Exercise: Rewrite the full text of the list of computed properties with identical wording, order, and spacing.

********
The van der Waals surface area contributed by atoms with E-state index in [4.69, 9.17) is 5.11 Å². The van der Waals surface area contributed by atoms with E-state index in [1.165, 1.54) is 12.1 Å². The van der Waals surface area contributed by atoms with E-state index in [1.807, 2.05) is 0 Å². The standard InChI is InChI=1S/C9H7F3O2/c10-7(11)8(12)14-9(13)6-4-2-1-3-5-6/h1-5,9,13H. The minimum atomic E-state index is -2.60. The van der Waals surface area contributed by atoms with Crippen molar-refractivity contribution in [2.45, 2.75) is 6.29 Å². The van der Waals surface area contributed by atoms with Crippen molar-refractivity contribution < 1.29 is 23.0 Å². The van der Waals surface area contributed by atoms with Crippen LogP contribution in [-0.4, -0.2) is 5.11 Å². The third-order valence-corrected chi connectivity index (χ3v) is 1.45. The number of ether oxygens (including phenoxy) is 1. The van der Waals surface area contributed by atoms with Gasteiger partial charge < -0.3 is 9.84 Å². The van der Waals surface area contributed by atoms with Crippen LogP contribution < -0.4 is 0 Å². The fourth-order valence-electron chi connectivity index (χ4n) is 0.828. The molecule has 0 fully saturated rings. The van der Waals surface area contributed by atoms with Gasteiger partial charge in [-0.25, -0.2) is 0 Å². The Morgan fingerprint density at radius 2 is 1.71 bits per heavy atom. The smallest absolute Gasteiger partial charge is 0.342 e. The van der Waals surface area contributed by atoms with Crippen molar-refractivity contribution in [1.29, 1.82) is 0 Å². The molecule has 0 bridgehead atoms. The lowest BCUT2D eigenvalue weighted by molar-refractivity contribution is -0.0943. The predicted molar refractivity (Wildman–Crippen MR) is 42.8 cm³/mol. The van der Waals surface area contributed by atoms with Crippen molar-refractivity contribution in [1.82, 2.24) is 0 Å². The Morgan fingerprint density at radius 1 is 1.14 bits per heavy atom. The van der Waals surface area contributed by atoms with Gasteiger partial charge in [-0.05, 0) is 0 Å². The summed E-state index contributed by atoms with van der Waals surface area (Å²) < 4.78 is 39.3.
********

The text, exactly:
The van der Waals surface area contributed by atoms with E-state index in [4.69, 9.17) is 5.11 Å². The van der Waals surface area contributed by atoms with E-state index in [1.165, 1.54) is 12.1 Å². The van der Waals surface area contributed by atoms with E-state index in [1.807, 2.05) is 0 Å². The standard InChI is InChI=1S/C9H7F3O2/c10-7(11)8(12)14-9(13)6-4-2-1-3-5-6/h1-5,9,13H. The minimum atomic E-state index is -2.60. The van der Waals surface area contributed by atoms with Crippen molar-refractivity contribution in [2.45, 2.75) is 6.29 Å². The van der Waals surface area contributed by atoms with Crippen molar-refractivity contribution < 1.29 is 23.0 Å². The van der Waals surface area contributed by atoms with Crippen LogP contribution in [-0.4, -0.2) is 5.11 Å². The third-order valence-corrected chi connectivity index (χ3v) is 1.45. The number of ether oxygens (including phenoxy) is 1. The van der Waals surface area contributed by atoms with Gasteiger partial charge < -0.3 is 9.84 Å². The van der Waals surface area contributed by atoms with Crippen LogP contribution < -0.4 is 0 Å². The fourth-order valence-electron chi connectivity index (χ4n) is 0.828. The molecule has 0 fully saturated rings. The van der Waals surface area contributed by atoms with Gasteiger partial charge in [-0.25, -0.2) is 0 Å². The Morgan fingerprint density at radius 2 is 1.71 bits per heavy atom. The smallest absolute Gasteiger partial charge is 0.342 e. The van der Waals surface area contributed by atoms with Crippen molar-refractivity contribution in [1.29, 1.82) is 0 Å². The molecule has 0 bridgehead atoms. The lowest BCUT2D eigenvalue weighted by molar-refractivity contribution is -0.0943. The predicted molar refractivity (Wildman–Crippen MR) is 42.8 cm³/mol. The van der Waals surface area contributed by atoms with Crippen molar-refractivity contribution in [1.82, 2.24) is 0 Å². The Morgan fingerprint density at radius 1 is 1.14 bits per heavy atom. The van der Waals surface area contributed by atoms with Gasteiger partial charge in [-0.05, 0) is 0 Å². The summed E-state index contributed by atoms with van der Waals surface area (Å²) < 4.78 is 39.3.